Suspect in custody after shooting outside NSA campus
A law enforcement officer was injured and a suspect was arrested Wednesday after an SUV ran into a barrier outside the National Security Agency in Maryland amid gunfire, officials said.
The officer was taken to a hospital, Fort Meade police spokesman Larry Whitley told the Washington Post. Details about the officer’s condition and injuries were not released.
“NSA police and local law enforcement are addressing an incident that took place this morning at one of NSA’s security vehicle entry gates,” the agency said in a statement.
“The situation is under control and there’s no ongoing security or safety threat.”
A law enforcement source told Agence France-Presse that it was too early to know whether the incident was an attack on the NSA.
They are “still trying to ascertain the facts,” the source told the news outlet.
The FBI said it sent agents to the compound, which is known as the “Puzzle Palace.”
An NSA spokesman told AFP: “We can confirm there has been one person injured and we don’t know how the injuries occurred.”
President Trump was “briefed on the shooting at Ft. Meade,” and the White House offered thoughts and prayers with those who have been affected, spokeswoman Lindsay Walters said.
NBC News aired aerial images of what appeared to be police surrounding a handcuffed man on the ground outside the NSA facility in the suburbs of Washington, DC.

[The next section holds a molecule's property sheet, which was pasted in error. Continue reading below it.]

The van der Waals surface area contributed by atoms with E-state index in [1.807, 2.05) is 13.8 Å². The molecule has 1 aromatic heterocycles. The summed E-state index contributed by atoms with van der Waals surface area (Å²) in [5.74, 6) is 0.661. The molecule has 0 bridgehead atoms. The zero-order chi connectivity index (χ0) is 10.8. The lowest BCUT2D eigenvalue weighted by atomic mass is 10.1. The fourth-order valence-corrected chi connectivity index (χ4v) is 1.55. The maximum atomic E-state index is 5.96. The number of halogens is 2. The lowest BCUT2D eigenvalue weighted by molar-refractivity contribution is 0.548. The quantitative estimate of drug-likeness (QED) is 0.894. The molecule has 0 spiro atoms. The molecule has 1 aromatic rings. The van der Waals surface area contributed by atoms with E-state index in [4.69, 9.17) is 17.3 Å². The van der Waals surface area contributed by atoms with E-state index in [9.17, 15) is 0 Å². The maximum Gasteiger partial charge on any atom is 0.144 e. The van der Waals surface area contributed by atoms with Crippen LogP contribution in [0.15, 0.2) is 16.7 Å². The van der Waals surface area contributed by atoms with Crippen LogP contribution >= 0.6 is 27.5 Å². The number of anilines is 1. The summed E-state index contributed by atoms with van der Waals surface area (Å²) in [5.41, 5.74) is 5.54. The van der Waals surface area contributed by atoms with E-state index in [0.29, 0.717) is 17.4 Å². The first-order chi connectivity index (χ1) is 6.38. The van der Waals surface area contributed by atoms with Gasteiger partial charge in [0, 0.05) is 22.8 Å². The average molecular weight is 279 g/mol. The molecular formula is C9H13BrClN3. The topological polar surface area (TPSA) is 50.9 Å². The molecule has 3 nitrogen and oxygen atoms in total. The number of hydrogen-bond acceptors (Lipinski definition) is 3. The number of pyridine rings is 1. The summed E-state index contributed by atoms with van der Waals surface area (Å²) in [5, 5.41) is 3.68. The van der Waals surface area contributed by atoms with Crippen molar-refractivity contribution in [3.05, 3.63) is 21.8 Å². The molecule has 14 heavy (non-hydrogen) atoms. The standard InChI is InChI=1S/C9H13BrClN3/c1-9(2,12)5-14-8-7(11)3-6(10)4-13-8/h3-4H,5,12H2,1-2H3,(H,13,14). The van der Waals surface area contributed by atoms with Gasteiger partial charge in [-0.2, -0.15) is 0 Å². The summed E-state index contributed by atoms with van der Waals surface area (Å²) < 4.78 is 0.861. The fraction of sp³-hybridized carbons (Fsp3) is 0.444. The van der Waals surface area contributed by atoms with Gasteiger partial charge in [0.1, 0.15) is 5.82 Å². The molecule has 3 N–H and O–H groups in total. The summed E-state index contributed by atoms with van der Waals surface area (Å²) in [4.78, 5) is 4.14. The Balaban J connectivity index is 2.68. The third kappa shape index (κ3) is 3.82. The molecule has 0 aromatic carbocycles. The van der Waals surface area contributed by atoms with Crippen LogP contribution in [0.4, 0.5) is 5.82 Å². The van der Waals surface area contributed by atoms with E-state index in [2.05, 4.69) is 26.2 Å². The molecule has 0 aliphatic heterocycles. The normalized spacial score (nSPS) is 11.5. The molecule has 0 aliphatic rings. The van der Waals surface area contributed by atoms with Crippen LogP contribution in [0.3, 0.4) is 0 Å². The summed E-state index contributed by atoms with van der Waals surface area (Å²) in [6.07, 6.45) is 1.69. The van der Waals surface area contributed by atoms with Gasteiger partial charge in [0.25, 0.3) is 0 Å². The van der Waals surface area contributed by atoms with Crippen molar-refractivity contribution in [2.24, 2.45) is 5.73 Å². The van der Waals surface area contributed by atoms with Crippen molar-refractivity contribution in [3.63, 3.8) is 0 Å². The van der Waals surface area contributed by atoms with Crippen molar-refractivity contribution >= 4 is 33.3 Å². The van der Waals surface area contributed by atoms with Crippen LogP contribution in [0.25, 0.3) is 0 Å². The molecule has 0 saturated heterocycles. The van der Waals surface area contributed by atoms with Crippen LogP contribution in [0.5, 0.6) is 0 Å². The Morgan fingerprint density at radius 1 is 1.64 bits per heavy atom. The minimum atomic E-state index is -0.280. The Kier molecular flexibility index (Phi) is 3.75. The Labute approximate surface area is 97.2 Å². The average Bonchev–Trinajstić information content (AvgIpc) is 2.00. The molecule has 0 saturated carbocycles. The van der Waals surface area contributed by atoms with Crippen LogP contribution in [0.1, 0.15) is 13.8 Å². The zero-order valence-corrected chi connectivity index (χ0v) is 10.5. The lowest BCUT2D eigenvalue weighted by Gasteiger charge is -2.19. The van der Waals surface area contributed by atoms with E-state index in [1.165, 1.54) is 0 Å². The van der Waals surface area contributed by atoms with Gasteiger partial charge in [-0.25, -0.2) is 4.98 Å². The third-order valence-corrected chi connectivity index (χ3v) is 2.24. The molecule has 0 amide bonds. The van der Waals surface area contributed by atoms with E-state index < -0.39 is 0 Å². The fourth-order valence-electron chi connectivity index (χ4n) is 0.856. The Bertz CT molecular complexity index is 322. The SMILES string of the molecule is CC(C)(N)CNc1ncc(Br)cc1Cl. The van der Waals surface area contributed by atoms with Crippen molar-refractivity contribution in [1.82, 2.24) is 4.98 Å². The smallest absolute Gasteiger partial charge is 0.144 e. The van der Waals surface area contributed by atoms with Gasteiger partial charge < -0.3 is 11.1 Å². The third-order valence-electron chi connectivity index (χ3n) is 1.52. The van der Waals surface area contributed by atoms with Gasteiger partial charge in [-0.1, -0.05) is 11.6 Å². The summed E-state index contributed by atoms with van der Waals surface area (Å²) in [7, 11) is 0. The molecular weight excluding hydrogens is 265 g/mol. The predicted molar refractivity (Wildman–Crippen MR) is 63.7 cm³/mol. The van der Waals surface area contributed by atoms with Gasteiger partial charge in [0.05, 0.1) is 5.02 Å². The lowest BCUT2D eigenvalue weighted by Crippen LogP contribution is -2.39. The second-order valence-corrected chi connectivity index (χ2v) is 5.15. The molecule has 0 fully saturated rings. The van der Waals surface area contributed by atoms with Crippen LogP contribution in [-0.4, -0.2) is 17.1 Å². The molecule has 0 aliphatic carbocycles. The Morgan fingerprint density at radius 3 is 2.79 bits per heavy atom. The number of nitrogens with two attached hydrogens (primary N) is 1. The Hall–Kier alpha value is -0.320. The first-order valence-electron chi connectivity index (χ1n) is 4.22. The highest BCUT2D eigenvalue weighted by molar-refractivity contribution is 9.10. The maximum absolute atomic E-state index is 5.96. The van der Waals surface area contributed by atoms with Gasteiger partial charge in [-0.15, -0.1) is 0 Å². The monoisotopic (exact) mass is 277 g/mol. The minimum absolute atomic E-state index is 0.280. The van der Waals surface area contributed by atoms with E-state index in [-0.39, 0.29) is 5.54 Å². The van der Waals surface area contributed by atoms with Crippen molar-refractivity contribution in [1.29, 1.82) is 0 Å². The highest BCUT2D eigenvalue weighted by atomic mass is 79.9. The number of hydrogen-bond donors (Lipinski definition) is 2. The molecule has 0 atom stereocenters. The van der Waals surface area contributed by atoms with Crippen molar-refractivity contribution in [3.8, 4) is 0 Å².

The black SUV appeared to have crashed into a concrete barricade near a toll-booth-style entrance gate along Maryland Route 32 in Arundel County, officials said.
Bullet holes were visible in the windshield and airbags were deployed. Blood-stained material could be seen on the ground.
The local NBC affiliate earlier reported that three people had been injured outside the headquarters of the top-secret intelligence organization responsible for global US electronic eavesdropping.
The agency made headlines in 2013 when former contractor Edward Snowden leaked details of its global surveillance programs, including its collection of data on US citizens.
Despite prominent highway signs, motorists occasionally take the wrong exit and end up at the NSA’s tightly secured gates. Most drivers then follow the orders of armed federal officers and turn around without getting into more trouble.
But in March 2015, a 27-year-old man was shot dead after a stolen SUV he was in tried to ram a gate at the compound. NSA police opened fire when the driver ignored commands to stop and the vehicle crashed into a police car.
One of the occupants died at the scene while the other suffered a gunshot wound to the chest.
The two men, disguised as women, had made a wrong turn into a restricted lane and may have refused to stop because, it later turned out, there were drugs in their vehicle.
With Post wires